'India's tipping point: The view from 7 race course road' book review
Written in clumsy prose and a hagiographic tone, the book appears to be an exercise in vanity publishing.
Authors have different reasons for writing a book. It can range from the urge to inform, educate and entertain, to share memories that may soon fade. Freedom of expression is a fundamental right protected by the Constitution, and one should not groan or grunt when a publication leaves the reader terribly disappointed. But,S Narendra isn’t an ordinary person. An officer who served for four decades in the Information Service, he rose to the top to become the press advisor to the controversial Prime Minister,
PV Narasimha Rao. Surely, he was well aware when he picked up the pin or hit the keyboard of what readers would expect from him. The title of the book is aimed to whet the appetite: The View from 7 Race Course Road. But, this fails to work the intended magic.
There have been other communication consultants to Indian PMs who have written readable, if not valuable, memoirs, but this slim volume is the dampest squib of all. Written in clumsy prose in an unabashedly hagiographic tone, it appears to be an exercise in vanity publishing.
The book is divided into 20 chapters of different lengths, and are titled in a mixed manner. For some, there’s a single dramatic word like ‘Brushfire’, and at other places, it is a whole sentence: ‘Sir, Why are You Running Away from a Probe?’ Seldom does the author free himself from the crutches of clichés: ‘A Caged Tiger pre-1991’, ‘Lives Twists and Turns, Gaining the PM’s Trust’. He describes Rao’s political style as unique, typical and classically diplomatic, avoiding bombast and rhetoric, and preferring pragmatism. Unfortunately, masks of patience and restraint are not always enough to disguise indecisiveness and timidity.
It is curious that Narendra steers clear of any mention of the tantrik Chandra Swami, a shady wheeler-dealer, who exercised considerable influence during the Rao years. The index doesn’t include Lakhubhai Pathak, the pickle king based in London, either. There is no description also of the distinction Rao acquired as an accused appearing in court while still in office. The writer suffers from an exaggerated sense of self-importance.
If his account is to be taken with more than a pinch of salt, it was Narendra who “swung into action” swiftly in times of crises that threatened catastrophe to save the situation. The worm’s eye view may, at times, provide an interesting perspective, refreshingly different from the soaring bird’s eye view. It stretches credulity when huffing and puffing, pulling strings at his level, ringing up persons from the office attendant at night to the topmost officers at BBC headquarters in London, Narendra averted an explosive Indo-Pak confrontation in J&K.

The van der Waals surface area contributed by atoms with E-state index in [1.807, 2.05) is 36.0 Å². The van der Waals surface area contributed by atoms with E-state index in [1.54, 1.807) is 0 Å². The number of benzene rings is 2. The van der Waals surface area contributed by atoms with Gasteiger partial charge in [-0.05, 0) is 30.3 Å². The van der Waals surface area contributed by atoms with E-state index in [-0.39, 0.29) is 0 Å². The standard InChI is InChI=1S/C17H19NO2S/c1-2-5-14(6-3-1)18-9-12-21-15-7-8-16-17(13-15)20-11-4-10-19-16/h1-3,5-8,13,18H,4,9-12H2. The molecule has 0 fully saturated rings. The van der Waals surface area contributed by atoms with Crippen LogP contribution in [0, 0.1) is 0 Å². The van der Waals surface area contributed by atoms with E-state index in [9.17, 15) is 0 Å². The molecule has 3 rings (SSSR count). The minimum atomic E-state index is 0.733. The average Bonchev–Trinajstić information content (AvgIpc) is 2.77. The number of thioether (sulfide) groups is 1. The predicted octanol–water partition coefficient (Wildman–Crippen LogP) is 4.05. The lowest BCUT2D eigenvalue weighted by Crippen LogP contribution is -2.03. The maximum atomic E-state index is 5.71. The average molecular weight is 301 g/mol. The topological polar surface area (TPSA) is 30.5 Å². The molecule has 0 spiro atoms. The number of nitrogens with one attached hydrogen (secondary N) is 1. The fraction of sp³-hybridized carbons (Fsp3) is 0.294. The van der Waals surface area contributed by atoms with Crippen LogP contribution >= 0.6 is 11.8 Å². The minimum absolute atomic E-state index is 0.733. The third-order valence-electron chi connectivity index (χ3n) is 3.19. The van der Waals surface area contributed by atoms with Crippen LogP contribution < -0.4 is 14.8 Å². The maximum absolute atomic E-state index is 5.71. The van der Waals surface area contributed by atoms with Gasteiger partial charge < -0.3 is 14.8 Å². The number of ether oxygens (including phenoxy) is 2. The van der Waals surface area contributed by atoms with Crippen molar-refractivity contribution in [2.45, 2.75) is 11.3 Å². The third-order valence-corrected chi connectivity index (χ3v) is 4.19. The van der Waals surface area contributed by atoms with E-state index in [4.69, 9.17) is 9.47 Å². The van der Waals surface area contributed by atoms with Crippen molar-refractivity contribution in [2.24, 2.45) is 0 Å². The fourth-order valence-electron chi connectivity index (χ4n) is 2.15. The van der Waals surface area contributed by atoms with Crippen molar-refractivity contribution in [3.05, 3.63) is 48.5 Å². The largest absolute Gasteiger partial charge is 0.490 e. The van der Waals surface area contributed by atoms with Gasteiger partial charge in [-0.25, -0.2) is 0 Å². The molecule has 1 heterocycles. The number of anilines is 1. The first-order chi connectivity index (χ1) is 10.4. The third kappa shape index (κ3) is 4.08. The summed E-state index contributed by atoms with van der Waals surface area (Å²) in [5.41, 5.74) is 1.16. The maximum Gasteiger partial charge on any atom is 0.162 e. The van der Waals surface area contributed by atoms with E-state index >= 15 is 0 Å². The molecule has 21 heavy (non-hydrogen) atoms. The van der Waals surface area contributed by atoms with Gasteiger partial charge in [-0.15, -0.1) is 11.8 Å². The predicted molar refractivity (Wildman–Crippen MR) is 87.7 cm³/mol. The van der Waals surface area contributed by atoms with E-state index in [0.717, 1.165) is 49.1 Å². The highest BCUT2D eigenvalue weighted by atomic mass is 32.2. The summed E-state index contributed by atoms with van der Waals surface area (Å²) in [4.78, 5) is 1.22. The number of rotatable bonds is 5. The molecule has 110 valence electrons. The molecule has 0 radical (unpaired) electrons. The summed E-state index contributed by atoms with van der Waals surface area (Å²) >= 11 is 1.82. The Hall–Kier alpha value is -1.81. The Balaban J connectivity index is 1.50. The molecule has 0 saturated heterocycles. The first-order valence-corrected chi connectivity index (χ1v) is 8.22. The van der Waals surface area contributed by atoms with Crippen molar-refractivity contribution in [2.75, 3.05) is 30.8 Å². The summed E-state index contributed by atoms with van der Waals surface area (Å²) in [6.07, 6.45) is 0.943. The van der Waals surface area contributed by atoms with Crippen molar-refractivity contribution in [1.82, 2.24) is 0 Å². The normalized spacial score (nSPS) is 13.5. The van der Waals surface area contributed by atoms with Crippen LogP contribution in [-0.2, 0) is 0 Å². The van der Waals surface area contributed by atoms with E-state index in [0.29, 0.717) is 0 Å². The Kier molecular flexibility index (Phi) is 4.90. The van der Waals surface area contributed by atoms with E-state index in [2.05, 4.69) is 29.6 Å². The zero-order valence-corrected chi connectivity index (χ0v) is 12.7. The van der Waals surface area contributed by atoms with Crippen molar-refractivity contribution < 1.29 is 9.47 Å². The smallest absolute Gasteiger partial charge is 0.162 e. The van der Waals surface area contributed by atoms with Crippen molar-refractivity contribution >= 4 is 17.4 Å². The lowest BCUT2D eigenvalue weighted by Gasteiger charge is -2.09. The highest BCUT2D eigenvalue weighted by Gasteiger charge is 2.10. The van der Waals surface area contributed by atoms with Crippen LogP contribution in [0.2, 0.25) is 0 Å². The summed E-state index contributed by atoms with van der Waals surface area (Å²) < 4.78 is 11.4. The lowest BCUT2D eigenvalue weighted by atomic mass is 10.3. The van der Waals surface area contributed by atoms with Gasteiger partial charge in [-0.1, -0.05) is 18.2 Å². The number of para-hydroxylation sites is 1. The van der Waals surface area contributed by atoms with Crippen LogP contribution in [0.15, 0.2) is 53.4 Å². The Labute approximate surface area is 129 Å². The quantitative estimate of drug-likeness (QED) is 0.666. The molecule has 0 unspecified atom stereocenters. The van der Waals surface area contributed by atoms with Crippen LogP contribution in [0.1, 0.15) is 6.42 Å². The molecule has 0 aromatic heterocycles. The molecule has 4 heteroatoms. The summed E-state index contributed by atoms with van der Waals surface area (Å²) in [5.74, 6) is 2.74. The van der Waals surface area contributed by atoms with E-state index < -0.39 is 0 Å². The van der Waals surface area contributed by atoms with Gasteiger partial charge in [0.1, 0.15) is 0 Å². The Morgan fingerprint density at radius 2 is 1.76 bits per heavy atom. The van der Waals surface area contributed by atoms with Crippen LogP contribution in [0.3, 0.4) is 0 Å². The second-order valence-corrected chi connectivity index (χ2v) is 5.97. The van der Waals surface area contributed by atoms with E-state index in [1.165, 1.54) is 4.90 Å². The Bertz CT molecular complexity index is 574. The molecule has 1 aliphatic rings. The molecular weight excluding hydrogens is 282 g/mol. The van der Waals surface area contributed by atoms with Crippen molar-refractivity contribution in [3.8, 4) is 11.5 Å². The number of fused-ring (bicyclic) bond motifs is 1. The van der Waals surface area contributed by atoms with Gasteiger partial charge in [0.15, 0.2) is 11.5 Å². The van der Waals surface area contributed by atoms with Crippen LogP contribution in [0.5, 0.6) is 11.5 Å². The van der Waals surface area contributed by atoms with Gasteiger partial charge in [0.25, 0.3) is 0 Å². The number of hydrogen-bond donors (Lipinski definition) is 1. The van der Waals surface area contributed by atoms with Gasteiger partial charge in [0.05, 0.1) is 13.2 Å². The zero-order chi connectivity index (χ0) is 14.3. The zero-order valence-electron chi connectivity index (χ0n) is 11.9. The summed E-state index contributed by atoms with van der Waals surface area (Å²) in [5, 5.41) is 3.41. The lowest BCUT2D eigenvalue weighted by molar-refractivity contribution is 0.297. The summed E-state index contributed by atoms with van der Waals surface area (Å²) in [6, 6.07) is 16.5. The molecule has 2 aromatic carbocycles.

The sad story of the run-up to and the demolition of the Babri mosque is retold in a most unconvincing manner. Narendra tries, like Sancho Panza, to refurbish the badly dented image of the ‘knight’ he served that fateful night. Rao’s indecision, and ostrich-like reluctance to not face ground reality, made many suspect that his sympathies lay with the karsevaks.
Only the gullible will buy the argument that the wily old man had put everything at stake, “blindly trusting his old friends in the BJP––Advani and Vajpayee”. Rao may not have been complicit, but certainly aggravated the explosive situation by procrastination.
It’s easy, in hindsight, to blame the PM’s advisors who were supposed to be his eyes and ears, but the buck ultimately stopped with him. It serves no purpose to quote the Liberhan Commission’s comment: “…the Constitution of India was inadequate to deal with a political problem in which a public official, in this case the chief minister of Uttar Pradesh, failed to honour his assurance given in a sworn affidavit to the highest court of the land.”
Narendra’s book is a pure play of memory; he hasn’t included a list of sources consulted, or books referred to. It is a case of speak-memory. The author does mention Vinay Sitapati’s substantial biography of Rao somewhere, but it doesn’t seem to have any difference to the substance or style of India’s Tipping Point.
The author has scrapped the bottom of the barrel to provide some semblance of body to the book. The 20-page chapter, ‘Was Rao a Reluctant Reformer?’, reproduces, verbatim, an official handout prepared by the Press Information Bureau, titled Upalabdhiyan 1995.As one puts this book aside, one is left with the feeling that poor, perpetually pouting PV deserved better than this.
India's tipping point: The view from 7 race course road
By: MS Narendra
Price: Rs 699